For the first time, Forever 21 is selling clothes that don’t feature the store label – a sign the retailer is looking to expand its offerings.
John Williams, brand manager for Divine Rights of Denim, said his company’s collection of jeans, dresses and tops has been a strong seller since it launched in stores owned by the downtown L.A.-based fast-fashion retail chain. He said Forever 21 has placed orders through March.
Divine Rights, a Gardena company, teamed up with Forever 21 Inc. to launch a clothing collection exclusive to the retailer last month.
The collaboration posed some challenges. At first, executives at Divine Rights weren’t quite sure if the partnership would be a good fit. That’s because Divine Rights had to find a way to slash the retail price of its jeans from $75 to $25 for Forever 21.
“We took a couple of months to evaluate the situation because it would be a dramatic shift in price point for us,” Williams said.
So Divine Rights, owned by apparel manufacturer Phoenix Textiles, created a less expensive product by simplifying the construction of its jeans. The company also managed to lower the price of its merchandise because Phoenix Textiles handles the majority of manufacturing. As a result, it has greater control over its costs.
Divine Rights already had a relationship with Forever 21, making private-label clothing for the company for the past few years. As a result, Forever 21 approached Divine Rights with the idea of working together on clothing that would appeal to the trendy young women who shop at its stores.
Dollars for Dov
Struggling clothing manufacturer and retailer American Apparel Inc. has been able to avoid delisting, amend its debt agreement with a major lender and recruit a former Blockbuster Video executive since September.
But now, the downtown L.A. company may be facing heat over the compensation that its chief executive, Dov Charney, received last year. According to an Oct. 15 proxy filing with the Securities and Exchange Commission, Charney’s compensation was $1.9 million, including a $1.1 million bonus, for last year.
Howard Davidowitz, chairman of New York retail consulting and investment firm Davidowitz & Associates Inc., said Charney’s bonus is likely to anger shareholders given the company’s poor stock performance. American Apparel’s stock has declined 55 percent year to date.
“To get a bonus in this kind of situation is just terrible. And it’s counterproductive for him,” Davidowitz said, “because it will inflame certain institutional shareholders against him, and he may need the support of the institutional shareholders.”
Charney declined to comment on his compensation.
American Apparel’s board and stockholders approved an incentive compensation plan designed to attract and retain employees last year. Under the plan, Charney’s bonus was tied to performance goals set for the period from May 1 to Dec. 31 of last year, and linked to Ebitda, or earnings before interest, taxes, depreciation and amortization, and comparable store sales and inventory levels.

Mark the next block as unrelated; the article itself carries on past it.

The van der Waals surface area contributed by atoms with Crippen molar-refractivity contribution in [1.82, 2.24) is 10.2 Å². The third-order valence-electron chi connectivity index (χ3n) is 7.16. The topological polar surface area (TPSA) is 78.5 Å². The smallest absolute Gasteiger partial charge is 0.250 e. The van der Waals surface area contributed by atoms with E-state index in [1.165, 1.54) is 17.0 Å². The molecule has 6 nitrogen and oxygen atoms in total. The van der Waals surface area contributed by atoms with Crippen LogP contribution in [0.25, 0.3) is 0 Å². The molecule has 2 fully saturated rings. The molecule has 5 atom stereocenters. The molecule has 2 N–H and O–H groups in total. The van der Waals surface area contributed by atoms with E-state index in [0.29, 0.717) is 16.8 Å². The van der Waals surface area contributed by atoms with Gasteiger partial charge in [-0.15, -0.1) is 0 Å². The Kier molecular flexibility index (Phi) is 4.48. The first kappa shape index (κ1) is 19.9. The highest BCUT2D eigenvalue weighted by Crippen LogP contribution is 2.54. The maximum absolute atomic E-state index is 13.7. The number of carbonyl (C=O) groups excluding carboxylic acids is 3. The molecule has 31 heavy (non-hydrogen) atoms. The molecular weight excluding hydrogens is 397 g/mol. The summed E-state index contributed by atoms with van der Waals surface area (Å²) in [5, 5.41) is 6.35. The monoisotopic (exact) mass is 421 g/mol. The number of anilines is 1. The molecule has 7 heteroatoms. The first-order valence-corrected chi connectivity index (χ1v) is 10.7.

Charney received $650,000 based on the company’s Ebitda of $48 million and $474,000 based on its inventory levels of $157 million. He didn’t receive any compensation tied to comparable store sales, which were down 11 percent during the period.
Tying executive bonus pay to performance is a trend that’s building throughout the corporate world as a result of stockholder pressure.
But Davidowitz said the performance goals linked to Charney’s compensation aren’t in line with goals that have been set for other chief executives. For example, boards have been linking chief executives’ compensation to metrics such as a company’s overall profitability, earnings per share or a company’s relative stock performance compared with its peers.
Chip Foster and his identical twin brother, Pepper, found success with premium denim maker Chip & Pepper. But Chip Foster is going solo for his latest venture.
He launched a new clothing line called Pray for Mother Nature last month. Its fall collection of women’s apparel, which sells for $160 to $240, includes denim leggings, T-shirts and dresses.
Chip Foster said he had wanted to create his own clothing line for a while, but was too busy running Chip & Pepper.
The Canadian-born Foster brothers have worked in the apparel industry for more than 25 years. The two are best known for their namesake line of high-end denim, launched in 2002 and sold at boutiques and major department stores such as Bloomingdale’s.
At Chip Foster’s new Pray for Mother Nature, he is working with the same employees who’ve been involved with Chip & Pepper. The Venice-based company’s garments are made in Los Angeles with organic fabrics and vegetables dyes.
Boutiques carrying the Pray for Mother Nature line include Planet Blue and Madison.
Staff reporter Alexa Hyland can be reached at firstname.lastname@example.org or at (323) 549-5225, ext. 235.
For reprint and licensing requests for this article, CLICK HERE.
Stories You May Also Be Interested In
- Dynamic Duo Make Mark on Jeans World
- Fashion Chain Slips Into Sears
- Does Dov Charney Have Something Up His Sleeve?
- Entrepreneurial Twins Believe Company's Success Is in Their Jeans
- Forever 21 Cuts Prices With F21 Red Chain
- Clothing Retailer Refashions Image With Investors
- NYSE Says Clothing Maker’s Changes Don’t Fit
- Forever 21 Takes On New Breed of Rivals With Heritage 1981